1911 Encyclopædia Britannica/Montmorency (family)
MONTMORENCY, the name of one of the oldest and most distinguished families in France, derived from Montmorency, now in the department of Seine-et-Oise, in the immediate neighbourhood of Enghien and St Denis, and about 9 m. N.N.W. of Paris. The family, since its first appearance in history in the person of Bouchard I., sire de Montmorency in the 10th century, has furnished six constables and twelve marshals of France, several admirals and cardinals, numerous grand officers of the Crown and grand masters of various knightly orders, and was declared by Henry IV. to be, after that of the Bourbons, the first house in Europe. Matthieu I., sire de Montmorency, received in 1138 the post of constable, and died in 1160. His first wife was Aline, the natural daughter of Henry I. of England; his second, Adelaide or Alice of Savoy, widow of Louis VI. and mother of Louis VII., and according to Duchesne, he shared the regency of France with Suger, during the absence of the latter king on the second crusade. Matthieu II. had an important share in the victory of Bouvines (1214), and was made constable in 1218. During the reign of Louis VIII. he distinguished himself chiefly in the south of France (Niort, La Rochelle, Bordeaux). On the accession of Louis IX. he was one of the chief supports of the queen-regent Blanche of Castile, and was successful in reducing all the vassals to obedience. He died in 1230. His younger son, Guy, in right of his mother, became head of the house of Montmorency-Laval. Anne de Montmorency (q.v.), so named, it is said, after his godmother Anne of Brittany, was the first to attain the ducal title (1551). His eldest son, François de Montmorency (1530–1579), was married to Diana, natural daughter of Henry II.; another son, Henri I. de Montmorency (1534–1614), who became duc de Montmorency on his brother’s death in 1579, had been governor of Languedoc since 1563. As a leader of the party called the Politiques he took a prominent part in the French wars of religion. In 1593 he was made constable, but Henry IV. showed some anxiety to keep him away from Languedoc, which he ruled like a sovereign prince. Henry II. (1595–1632), son of duke Henry I., succeeded to the title in 1614, having previously been made grand admiral. He also was governor of Languedoc. In 1625 he defeated the French Protestant fleet under Soubise, and seized the islands of Ré and Oléron, but the jealousy of Richelieu deprived him of the means of following up these advantages. In 1628–1629 he was allowed to command against the duke of Rohan in Languedoc; in 1630 he defeated the Piedmontese, and captured Prince Doria, at Avigliana, and took Saluzzo. In the same year he was created marshal. In 1632 he joined the party of Gaston, duke of Orleans, and placed himself at the head of the rebel army, which was defeated by Marshal Schomberg at Castelnaudary (Sept. 1, 1632); severely wounded, he fell into the enemy’s hands, and, abandoned by Gaston, was executed as a traitor at Toulouse on the 30th of October. The title passed to his sister Charlotte-Margueritte, princess of Condé.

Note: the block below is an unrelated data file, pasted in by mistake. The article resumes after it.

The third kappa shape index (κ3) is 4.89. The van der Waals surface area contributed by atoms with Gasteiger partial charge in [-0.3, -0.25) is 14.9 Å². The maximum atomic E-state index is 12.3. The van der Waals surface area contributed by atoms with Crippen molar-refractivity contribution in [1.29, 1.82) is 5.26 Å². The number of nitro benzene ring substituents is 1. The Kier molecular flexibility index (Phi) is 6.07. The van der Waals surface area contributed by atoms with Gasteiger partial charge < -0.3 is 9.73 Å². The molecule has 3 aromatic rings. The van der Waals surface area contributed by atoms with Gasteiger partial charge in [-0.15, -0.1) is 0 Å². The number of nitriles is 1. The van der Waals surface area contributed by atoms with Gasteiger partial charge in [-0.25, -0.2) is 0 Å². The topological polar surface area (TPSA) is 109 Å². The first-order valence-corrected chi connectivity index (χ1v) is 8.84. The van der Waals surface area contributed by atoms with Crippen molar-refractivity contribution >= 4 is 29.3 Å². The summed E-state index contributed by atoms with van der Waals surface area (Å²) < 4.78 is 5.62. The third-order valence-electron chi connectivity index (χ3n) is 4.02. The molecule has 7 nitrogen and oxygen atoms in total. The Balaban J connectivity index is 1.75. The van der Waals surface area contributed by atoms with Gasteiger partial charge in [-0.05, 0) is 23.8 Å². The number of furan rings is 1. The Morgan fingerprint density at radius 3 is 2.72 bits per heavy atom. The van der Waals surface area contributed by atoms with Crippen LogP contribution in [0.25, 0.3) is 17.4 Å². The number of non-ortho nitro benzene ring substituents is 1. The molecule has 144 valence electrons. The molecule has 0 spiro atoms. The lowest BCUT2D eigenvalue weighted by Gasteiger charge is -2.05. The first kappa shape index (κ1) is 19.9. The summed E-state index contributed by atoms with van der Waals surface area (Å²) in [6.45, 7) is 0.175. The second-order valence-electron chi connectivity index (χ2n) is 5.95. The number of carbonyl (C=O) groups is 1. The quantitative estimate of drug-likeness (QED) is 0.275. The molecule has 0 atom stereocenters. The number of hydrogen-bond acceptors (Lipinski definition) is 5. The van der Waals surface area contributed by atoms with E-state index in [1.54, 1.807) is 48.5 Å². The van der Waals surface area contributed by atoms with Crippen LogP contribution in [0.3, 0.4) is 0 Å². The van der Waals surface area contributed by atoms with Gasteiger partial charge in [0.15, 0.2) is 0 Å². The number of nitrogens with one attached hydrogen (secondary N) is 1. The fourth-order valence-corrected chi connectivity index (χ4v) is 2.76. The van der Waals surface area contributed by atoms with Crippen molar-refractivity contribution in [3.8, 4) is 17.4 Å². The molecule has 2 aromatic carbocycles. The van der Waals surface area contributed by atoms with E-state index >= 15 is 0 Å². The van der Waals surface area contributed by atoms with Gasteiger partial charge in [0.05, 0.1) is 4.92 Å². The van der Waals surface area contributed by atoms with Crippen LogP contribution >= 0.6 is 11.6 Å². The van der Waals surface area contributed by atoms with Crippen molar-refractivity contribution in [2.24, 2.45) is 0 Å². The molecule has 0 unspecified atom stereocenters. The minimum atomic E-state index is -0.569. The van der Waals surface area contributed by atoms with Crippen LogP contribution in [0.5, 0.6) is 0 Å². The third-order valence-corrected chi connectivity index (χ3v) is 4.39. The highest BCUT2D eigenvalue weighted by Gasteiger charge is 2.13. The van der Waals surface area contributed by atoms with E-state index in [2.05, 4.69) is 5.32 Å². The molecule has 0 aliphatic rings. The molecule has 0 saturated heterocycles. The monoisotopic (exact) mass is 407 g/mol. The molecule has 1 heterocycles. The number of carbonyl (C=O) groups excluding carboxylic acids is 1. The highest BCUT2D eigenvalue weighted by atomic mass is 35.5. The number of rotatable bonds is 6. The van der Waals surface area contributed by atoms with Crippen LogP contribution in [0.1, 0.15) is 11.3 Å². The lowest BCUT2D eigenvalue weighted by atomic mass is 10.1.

From the barons of Fosseux, a branch of the Montmorency family established in Brabant in the 15th century, sprang the seigneurs de Boutteville, among whom was the duellist François de Montmorency-Boutteville, who was beheaded in 1627. His son, François Henri, marshal of France, became duke of Piney-Luxemburg by his marriage with Madeleine Charlotte Bonne Thérèse de Clermont, daughter of Marguerite Charlotte de Luxemburg, duchesse de Piney. Charles François Frédéric, the son of the marshal, was created duke of Beaufort in 1688 and duke of Montmorency in 1689. In 1767 the title of duke of Beaufort-Montmorency passed by marriage to another branch of the Montmorency-Fosseux. This branch becoming extinct in 1862, the title was taken by the duc de Valençay, who belonged to the Talleyrand-Périgord family and married one of the two heiresses of this branch (1864). There were many other branches of the Montmorency family, among others that of the seigneurs of Laval (q.v.), a cadet branch of which received the title of duke of Laval and settled on the estate of Magnac in 1758. It is to this branch that Mathieu, duc de Montmorency (1767–1826), diplomatist and writer, and tutor of Charles X.’s grandson, Henri, duke of Bordeaux, belonged.